Jump to ContentJump to Main Navigation
Appointment of Judges to the Supreme Court of IndiaTransparency, Accountability, and Independence$
Users without a subscription are not able to see the full content.

Arghya Sengupta and Ritwika Sharma

Print publication date: 2018

Print ISBN-13: 9780199485079

Published to Oxford Scholarship Online: August 2019

DOI: 10.1093/oso/9780199485079.001.0001

Show Summary Details
Page of

PRINTED FROM OXFORD SCHOLARSHIP ONLINE (www.oxfordscholarship.com). (c) Copyright Oxford University Press, 2019. All Rights Reserved. An individual user may print out a PDF of a single chapter of a monograph in OSO for personal use. date: 12 November 2019

Recovering Lost Ground

Recovering Lost Ground

The Case of the Curious Eighties

Chapter:
(p.31) 3 Recovering Lost Ground
Source:
Appointment of Judges to the Supreme Court of India
Author(s):

A.K. Ganguli

Publisher:
Oxford University Press
DOI:10.1093/oso/9780199485079.003.0003

The impact of the excesses of the Emergency was felt long after it was officially terminated. This essay uncovers how the Emergency impacted judicial appointments. The author discusses how the 1980s have been characterized, in the judgment in the NJAC Case, as a decade where judicial independence was imperilled due to executive interference in the matter of appointments. The author sets the record straight by shedding light on the 1980s, particularly pertaining to the judgment in SP Gupta v. Union of India (1981 Supp SCC 87) (First Judges’ Case). In this essay, the author puts up a defence of this judgment, which is largely seen in academic scholarship as a genuflection of the judges before the executive. With the help of anecdotal examples, this essay tries to untangle the case of the curious eighties, making the larger point that it is a decade not amenable to easy typifying.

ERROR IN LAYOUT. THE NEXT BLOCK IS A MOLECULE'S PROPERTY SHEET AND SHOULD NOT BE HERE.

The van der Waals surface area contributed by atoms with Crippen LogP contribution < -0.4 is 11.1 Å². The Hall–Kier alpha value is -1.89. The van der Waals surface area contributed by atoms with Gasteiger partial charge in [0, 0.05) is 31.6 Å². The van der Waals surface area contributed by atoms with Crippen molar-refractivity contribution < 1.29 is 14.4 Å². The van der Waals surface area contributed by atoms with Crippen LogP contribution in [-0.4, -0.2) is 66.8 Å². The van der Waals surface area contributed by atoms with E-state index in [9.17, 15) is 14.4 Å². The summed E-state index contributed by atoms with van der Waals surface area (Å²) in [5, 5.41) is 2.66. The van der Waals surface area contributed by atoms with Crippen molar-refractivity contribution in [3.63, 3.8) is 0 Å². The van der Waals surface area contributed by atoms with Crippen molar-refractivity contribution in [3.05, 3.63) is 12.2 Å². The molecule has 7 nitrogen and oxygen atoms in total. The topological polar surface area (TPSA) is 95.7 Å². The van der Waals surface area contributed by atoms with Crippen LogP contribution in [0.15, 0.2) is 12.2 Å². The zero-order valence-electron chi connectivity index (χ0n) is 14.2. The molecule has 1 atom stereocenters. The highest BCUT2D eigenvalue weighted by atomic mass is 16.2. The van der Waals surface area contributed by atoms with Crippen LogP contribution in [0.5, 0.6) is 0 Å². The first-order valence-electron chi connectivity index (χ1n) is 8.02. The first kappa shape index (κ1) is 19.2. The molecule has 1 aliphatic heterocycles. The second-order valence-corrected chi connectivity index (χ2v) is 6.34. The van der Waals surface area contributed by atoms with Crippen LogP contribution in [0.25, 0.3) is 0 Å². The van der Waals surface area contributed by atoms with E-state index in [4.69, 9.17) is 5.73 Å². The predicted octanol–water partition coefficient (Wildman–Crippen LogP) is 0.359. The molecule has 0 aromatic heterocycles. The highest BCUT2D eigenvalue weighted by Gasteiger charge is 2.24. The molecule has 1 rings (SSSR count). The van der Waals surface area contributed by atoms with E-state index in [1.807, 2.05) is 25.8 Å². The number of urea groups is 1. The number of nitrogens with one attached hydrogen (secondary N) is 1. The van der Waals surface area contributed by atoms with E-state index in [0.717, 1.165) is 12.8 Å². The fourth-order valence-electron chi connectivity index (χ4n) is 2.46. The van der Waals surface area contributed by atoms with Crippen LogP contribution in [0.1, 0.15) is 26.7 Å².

Keywords:   Emergency, judicial appointments, executive interference, SP Gupta, First Judges’ Case, anecdotal examples, curious eighties, judicial independence

Oxford Scholarship Online requires a subscription or purchase to access the full text of books within the service. Public users can however freely search the site and view the abstracts and keywords for each book and chapter.

Please, subscribe or login to access full text content.

If you think you should have access to this title, please contact your librarian.

To troubleshoot, please check our FAQs , and if you can't find the answer there, please contact us .